Saturday, January 27, 2018

Airlines Reap Benefits of High Travel Demand, Tax Cuts: Despite strong fourth quarter, shares fall as carriers announce plans to boost capacity



The Wall Street Journal
Updated January 25, 2018 1:57 p.m. ET


Tax cuts and buoyant demand led U.S. airlines to strong fourth-quarter profits, but investors are looking warily at plans to add flights while costs are on the rise.

American Airlines Group Inc. intends to expand capacity by as much as 3% in 2018 by adding service to smaller markets and increasing flights to existing destinations. “We’re making existing assets stronger,” Chief Executive Doug Parker said Thursday.

Airlines shares have slumped after United Continental Holdings Inc. on Wednesday outlined plans to boost capacity by up to 6% in each of the next three years. Asked about investor concerns, Mr. Parker defended the industry strategy of using bigger route network to grab market share. “Growing out hubs is just a continuation and perhaps the final phase of [a] maturing business,” he said.

Shares in American and Delta Air Lines Inc.—the nation’s first- and second-largest carriers—slid more than 3% on Thursday, as did Southwest Airlines Co., while United lost more than 4%. The NYSE Arca Airline index declined 2.4%, losing most of its year-to-date gains in the past two days.

Airlines are contending with higher costs as oil prices have risen in recent months to $70 a barrel from $50. American expects its fuel costs to be 24% higher this year, a difference of $1.8 billion for the biggest U.S. airline.

Nonfuel unit costs, the cost to fly a seat a mile, are also on the rise. American expects that metric to climb as much as 5% in the current quarter, based in part on higher pay awarded to its pilots and flight attendants last year. The company expects that growth in nonfuel unit costs to ease over the remainder of 2018.

Southwest also battled higher costs in the fourth quarter. Excluding fuel and employee profit-sharing, its unit costs jumped 4.6% from a year earlier, partly on higher wages and tax-cut bonuses granted to its workers. The airline said Thursday it expects that metric to rise just a half percentage point to 1.5% in the current quarter.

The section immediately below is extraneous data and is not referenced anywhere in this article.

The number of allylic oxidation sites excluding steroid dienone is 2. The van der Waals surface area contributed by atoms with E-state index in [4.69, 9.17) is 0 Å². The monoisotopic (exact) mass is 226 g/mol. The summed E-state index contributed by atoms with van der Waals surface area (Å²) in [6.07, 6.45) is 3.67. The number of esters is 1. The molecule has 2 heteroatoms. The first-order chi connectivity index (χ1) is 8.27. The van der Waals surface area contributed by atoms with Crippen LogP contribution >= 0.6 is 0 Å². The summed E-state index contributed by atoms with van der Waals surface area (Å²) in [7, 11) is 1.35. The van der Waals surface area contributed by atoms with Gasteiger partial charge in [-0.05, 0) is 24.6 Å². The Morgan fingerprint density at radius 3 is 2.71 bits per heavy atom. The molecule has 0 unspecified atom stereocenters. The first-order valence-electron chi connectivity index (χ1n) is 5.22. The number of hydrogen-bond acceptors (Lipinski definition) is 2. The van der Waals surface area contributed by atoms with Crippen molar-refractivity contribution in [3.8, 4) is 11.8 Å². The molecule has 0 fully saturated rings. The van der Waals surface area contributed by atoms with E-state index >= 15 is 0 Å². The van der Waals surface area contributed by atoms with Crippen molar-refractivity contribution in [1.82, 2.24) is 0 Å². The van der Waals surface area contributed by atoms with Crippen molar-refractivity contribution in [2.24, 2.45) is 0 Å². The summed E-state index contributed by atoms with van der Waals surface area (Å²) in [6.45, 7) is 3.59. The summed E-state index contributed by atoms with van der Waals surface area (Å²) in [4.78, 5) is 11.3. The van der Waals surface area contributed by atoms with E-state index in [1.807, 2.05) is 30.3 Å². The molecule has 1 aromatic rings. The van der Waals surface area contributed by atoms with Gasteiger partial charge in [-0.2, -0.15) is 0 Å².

Alaska Air Group Inc.’s overall expenses increased 40% in the fourth quarter, although its nonfuel unit cost rose just 2.2%. JetBlue Airways Corp. said its overall expenses rose more than 16% and its nonfuel unit costs gained 8.1%. American and JetBlue have programs in place to cut costs over time, as does Delta.

Even as costs rise, strong demand and higher fares are bolstering airlines’ top-line results. American on Thursday said its revenue swelled by 8.3% to $10.6 billion, while Southwest’s climbed by 3.9% to $5.27 billion.

U.S. airlines in their quarterly reports said they benefited from changes to U.S. tax law, including the reduction in the corporate rate to 21% from 35%. Southwest, the nation’s fourth-largest carrier by traffic, reported a $1.4 billion noncash credit that reduced its deferred tax liability.

Chief Executive Gary Kelly said the tax cut will make it easier for Southwest to curb costs and execute its growth plan. “I realize there’s angst among some about the growth rate in the industry,” Mr. Kelly said. “One would hope tax reform is at least a floor on travel demand. We’re hopeful it will be a lift.”

JetBlue, the No. 6 carrier, also benefited from the revaluation of its deferred tax liabilities. Alaska, the No. 5 airline, reported a big income boost, reflecting in part a $274 million special tax benefit. Excluding special items, the airline’s results were in line with expectations.

American currently isn’t a cash taxpayer because it has $10.2 billion of federal net-loss carryforwards, which allow it to reduce its tax liabilities on future profits with past losses. The airline said it would book a 24% tax rate this year, mostly noncash.

Delta and United, the third-largest airline, also employ net-loss carryforwards to reduce their tax liabilities. Both have reported fourth-quarter results that beat expectations.

Original article can be found here ➤ https://www.wsj.com

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